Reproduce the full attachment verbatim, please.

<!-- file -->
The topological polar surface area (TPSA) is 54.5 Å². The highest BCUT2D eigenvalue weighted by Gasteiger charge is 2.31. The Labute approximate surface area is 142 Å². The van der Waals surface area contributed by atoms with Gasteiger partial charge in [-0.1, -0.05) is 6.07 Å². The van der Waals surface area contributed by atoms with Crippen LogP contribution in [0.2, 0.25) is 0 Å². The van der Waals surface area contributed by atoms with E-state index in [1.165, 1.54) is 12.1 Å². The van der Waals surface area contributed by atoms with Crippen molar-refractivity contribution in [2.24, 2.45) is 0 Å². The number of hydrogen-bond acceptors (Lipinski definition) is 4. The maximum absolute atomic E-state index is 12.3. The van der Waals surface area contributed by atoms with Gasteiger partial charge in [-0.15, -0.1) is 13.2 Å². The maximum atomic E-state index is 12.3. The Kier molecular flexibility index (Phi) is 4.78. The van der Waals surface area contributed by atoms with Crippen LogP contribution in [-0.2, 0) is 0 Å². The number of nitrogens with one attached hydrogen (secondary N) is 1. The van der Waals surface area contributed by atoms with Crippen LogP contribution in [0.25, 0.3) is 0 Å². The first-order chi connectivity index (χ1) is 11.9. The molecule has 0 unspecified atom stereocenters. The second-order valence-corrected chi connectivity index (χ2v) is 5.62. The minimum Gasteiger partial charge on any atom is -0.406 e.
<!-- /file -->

The topological polar surface area (TPSA) is 54.5 Å². The highest BCUT2D eigenvalue weighted by Gasteiger charge is 2.31. The Labute approximate surface area is 142 Å². The van der Waals surface area contributed by atoms with Gasteiger partial charge in [-0.1, -0.05) is 6.07 Å². The van der Waals surface area contributed by atoms with Crippen LogP contribution in [0.2, 0.25) is 0 Å². The van der Waals surface area contributed by atoms with E-state index in [1.165, 1.54) is 12.1 Å². The van der Waals surface area contributed by atoms with Crippen molar-refractivity contribution in [2.24, 2.45) is 0 Å². The number of hydrogen-bond acceptors (Lipinski definition) is 4. The maximum absolute atomic E-state index is 12.3. The van der Waals surface area contributed by atoms with Gasteiger partial charge in [-0.15, -0.1) is 13.2 Å². The maximum atomic E-state index is 12.3. The Kier molecular flexibility index (Phi) is 4.78. The van der Waals surface area contributed by atoms with Crippen LogP contribution in [-0.2, 0) is 0 Å². The number of nitrogens with one attached hydrogen (secondary N) is 1. The van der Waals surface area contributed by atoms with Crippen LogP contribution in [0.25, 0.3) is 0 Å². The first-order chi connectivity index (χ1) is 11.9. The molecule has 0 unspecified atom stereocenters. The second-order valence-corrected chi connectivity index (χ2v) is 5.62. The minimum Gasteiger partial charge on any atom is -0.406 e.